According to a 1996 Gallup poll, 77 percent of commercial firms in the United States use direct marketing to inform consumers about products and services by telephone and mail (including e-mail). A wide variety of other organizations also use direct marketing. Educational, professional, political, and nonprofit organizations use direct marketing, for example, to raise money, recruit new members, and alert consumers to issues important to the organization. To determine who should be solicited for a particular product, service, or fundraiser, direct marketers rely on lists that are designed to target individuals who are likely to respond to the solicitations. For example, people who have purchased household items from a home furnishings mail-order catalog might be a good market for a furniture store’s credit card. The descriptive lists that direct marketers use may be broad -- such as individuals age 35 and older -- or narrow -- such as persons who have donated to Alzheimer’s disease prevention and research organizations. The lists may be created from information that direct marketers have obtained from consumer surveys, warranty or response cards, and customer purchase data (such as information gathered when a consumer purchases a catalog item over the telephone). The lists may also be merged with other lists or with information that the direct marketer obtains from other sources, such as public records or magazine subscription lists.

8 Frequently, direct marketers use preexisting lists from a list broker that handles many different kinds of lists. Typically, list information is not sold, but is "rented" for a limited number of uses and for specific identified solicitations. List brokers make available thousands of types of lists by grouping information such as similar interests, characteristics, and purchasing habits of the population. List brokers derive information from numerous sources.7 There are no federal restrictions on who can rent a list or the purposes for which the list may be used. The cost of renting a list varies depending on factors such as the number of addresses on the list and the amount of information conveyed about the people on the list. Lists can range in price widely, generally anywhere from $35 to $250 per thousand names.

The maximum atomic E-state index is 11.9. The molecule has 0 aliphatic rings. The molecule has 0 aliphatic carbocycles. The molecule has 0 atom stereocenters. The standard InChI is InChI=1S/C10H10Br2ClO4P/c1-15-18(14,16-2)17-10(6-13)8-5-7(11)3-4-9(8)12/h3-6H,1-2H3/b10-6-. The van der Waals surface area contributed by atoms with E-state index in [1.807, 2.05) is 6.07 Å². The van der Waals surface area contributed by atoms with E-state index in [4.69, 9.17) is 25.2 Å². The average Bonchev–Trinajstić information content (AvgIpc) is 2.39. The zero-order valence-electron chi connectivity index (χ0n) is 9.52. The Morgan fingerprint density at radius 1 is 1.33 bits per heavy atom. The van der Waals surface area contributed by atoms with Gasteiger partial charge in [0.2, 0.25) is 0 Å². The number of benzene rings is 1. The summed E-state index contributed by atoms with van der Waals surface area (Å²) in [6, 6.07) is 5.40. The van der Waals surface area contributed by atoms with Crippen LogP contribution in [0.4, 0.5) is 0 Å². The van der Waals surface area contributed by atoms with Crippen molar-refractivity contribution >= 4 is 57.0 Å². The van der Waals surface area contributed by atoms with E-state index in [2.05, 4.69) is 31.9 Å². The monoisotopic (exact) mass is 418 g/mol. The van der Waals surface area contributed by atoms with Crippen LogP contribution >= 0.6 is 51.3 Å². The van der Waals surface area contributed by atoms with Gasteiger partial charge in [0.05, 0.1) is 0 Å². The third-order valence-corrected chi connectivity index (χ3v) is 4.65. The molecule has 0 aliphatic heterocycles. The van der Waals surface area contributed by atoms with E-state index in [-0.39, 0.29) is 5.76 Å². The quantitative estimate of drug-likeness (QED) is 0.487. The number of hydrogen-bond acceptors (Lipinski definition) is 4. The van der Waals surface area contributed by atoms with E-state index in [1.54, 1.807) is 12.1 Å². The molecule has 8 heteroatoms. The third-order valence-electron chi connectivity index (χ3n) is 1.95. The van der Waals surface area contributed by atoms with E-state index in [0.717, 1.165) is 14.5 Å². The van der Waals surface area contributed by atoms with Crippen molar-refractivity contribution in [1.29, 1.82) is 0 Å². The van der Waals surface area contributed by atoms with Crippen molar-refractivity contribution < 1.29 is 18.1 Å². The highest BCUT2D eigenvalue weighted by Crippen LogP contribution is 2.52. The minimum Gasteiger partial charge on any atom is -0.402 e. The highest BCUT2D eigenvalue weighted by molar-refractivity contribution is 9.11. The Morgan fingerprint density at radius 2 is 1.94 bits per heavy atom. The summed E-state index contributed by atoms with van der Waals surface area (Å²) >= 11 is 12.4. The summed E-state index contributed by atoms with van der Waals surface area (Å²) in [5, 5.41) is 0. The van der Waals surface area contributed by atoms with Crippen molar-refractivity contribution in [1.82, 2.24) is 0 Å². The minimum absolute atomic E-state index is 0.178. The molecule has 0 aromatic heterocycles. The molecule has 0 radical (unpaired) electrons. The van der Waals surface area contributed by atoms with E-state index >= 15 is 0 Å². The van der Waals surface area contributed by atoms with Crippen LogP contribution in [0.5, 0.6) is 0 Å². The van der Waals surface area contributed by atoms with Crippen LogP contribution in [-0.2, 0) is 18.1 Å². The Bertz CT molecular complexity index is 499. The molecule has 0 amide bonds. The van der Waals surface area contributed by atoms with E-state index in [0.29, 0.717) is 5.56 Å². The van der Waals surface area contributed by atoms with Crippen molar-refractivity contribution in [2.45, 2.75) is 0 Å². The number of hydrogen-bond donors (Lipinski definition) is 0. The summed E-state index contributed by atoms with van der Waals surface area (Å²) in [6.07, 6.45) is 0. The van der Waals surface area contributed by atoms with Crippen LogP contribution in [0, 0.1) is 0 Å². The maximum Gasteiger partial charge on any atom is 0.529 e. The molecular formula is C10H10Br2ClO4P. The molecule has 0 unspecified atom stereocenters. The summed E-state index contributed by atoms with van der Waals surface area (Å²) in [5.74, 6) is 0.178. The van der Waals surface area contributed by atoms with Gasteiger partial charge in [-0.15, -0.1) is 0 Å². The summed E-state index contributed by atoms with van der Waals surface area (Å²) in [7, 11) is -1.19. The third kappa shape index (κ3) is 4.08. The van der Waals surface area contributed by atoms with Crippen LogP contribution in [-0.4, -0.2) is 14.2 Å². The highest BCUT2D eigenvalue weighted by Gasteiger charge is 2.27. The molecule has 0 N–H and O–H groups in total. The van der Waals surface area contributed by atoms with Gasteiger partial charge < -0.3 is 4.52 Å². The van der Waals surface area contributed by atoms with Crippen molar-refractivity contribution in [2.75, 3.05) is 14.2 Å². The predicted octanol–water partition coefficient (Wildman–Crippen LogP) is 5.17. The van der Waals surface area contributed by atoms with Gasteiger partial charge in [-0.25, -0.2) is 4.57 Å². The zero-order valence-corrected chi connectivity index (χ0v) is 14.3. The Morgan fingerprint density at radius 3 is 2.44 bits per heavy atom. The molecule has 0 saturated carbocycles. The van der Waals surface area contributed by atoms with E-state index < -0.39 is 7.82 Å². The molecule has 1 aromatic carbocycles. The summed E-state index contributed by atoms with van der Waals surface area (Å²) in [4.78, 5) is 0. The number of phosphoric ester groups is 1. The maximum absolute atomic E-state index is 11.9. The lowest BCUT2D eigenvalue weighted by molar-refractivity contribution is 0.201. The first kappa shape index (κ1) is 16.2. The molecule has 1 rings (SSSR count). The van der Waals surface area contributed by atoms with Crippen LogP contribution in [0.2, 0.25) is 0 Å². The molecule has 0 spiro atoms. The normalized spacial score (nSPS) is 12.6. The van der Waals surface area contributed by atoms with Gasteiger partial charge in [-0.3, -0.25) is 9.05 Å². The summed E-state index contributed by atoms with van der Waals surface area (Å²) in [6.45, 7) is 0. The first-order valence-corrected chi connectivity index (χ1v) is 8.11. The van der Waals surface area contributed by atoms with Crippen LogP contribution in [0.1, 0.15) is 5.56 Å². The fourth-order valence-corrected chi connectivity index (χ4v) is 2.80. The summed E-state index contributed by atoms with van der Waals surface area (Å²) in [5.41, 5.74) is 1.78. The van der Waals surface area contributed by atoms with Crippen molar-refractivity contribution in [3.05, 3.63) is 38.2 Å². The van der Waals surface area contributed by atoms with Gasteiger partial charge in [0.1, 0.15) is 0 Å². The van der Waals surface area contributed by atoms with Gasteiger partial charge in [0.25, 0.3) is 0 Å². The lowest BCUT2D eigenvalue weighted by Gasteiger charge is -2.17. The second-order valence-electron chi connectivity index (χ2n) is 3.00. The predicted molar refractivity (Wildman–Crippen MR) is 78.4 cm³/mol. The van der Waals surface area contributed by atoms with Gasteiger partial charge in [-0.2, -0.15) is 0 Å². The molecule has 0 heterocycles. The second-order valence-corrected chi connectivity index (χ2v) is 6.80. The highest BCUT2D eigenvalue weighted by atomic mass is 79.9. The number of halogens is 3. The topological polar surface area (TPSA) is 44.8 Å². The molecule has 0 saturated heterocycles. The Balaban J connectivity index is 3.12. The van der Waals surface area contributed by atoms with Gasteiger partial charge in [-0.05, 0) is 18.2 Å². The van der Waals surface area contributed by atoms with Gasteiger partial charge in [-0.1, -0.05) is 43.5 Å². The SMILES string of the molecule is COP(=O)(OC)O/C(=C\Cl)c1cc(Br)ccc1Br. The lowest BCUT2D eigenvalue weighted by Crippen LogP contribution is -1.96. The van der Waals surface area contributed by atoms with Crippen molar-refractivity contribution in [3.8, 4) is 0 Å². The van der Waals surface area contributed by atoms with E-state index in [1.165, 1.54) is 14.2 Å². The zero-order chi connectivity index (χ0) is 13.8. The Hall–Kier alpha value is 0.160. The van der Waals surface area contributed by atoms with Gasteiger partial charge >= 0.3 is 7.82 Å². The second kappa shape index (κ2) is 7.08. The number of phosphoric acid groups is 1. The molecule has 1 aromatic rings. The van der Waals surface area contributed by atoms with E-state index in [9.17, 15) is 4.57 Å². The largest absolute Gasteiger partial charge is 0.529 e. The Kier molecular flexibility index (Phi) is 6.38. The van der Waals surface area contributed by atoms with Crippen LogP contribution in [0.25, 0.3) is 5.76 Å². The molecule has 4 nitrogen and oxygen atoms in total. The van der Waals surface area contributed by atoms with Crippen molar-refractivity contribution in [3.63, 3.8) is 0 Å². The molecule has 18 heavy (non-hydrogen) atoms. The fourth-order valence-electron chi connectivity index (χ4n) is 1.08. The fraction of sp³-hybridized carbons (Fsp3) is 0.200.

3. Reference services

Reference services offer "one-stop shopping" for anyone looking for information about a person. These services gather in one place a variety of facts. For example, one Internet reference service sells what it calls a "comprehensive dossier report." The service provides the name, age, date of birth, Social Security number (including the state and date of issuance), any alias, current and previous address, and telephone listing, as well as the names, telephone numbers, and addresses of relatives and neighbors. The information sold by the company comes from public records and other information providers.À

For example, common sources for information include surveys, public records, warranty and response cards, mail-order or other customer purchase data, professional or other membership associations, magazine subscription lists (current and past), and attendance records for conferences.